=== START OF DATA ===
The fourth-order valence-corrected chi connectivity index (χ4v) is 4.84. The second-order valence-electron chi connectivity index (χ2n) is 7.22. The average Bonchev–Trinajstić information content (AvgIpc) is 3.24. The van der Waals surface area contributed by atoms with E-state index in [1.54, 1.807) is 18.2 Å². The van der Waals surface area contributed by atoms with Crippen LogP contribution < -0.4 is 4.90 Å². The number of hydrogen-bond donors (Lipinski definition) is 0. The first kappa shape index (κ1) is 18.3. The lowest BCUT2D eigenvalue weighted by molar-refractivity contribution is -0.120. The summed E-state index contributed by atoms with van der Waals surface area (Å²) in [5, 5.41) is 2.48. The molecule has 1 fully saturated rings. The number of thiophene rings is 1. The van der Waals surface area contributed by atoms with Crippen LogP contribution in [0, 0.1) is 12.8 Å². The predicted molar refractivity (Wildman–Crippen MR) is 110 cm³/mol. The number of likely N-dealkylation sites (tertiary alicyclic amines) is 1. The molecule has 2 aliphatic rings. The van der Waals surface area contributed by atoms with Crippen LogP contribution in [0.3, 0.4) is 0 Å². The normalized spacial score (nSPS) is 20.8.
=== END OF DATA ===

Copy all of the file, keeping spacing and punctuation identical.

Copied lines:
The fourth-order valence-corrected chi connectivity index (χ4v) is 4.84. The second-order valence-electron chi connectivity index (χ2n) is 7.22. The average Bonchev–Trinajstić information content (AvgIpc) is 3.24. The van der Waals surface area contributed by atoms with E-state index in [1.54, 1.807) is 18.2 Å². The van der Waals surface area contributed by atoms with Crippen LogP contribution < -0.4 is 4.90 Å². The number of hydrogen-bond donors (Lipinski definition) is 0. The first kappa shape index (κ1) is 18.3. The lowest BCUT2D eigenvalue weighted by molar-refractivity contribution is -0.120. The summed E-state index contributed by atoms with van der Waals surface area (Å²) in [5, 5.41) is 2.48. The molecule has 1 fully saturated rings. The number of thiophene rings is 1. The van der Waals surface area contributed by atoms with Crippen LogP contribution in [0, 0.1) is 12.8 Å². The predicted molar refractivity (Wildman–Crippen MR) is 110 cm³/mol. The number of likely N-dealkylation sites (tertiary alicyclic amines) is 1. The molecule has 2 aliphatic rings. The van der Waals surface area contributed by atoms with Crippen LogP contribution in [0.3, 0.4) is 0 Å². The normalized spacial score (nSPS) is 20.8.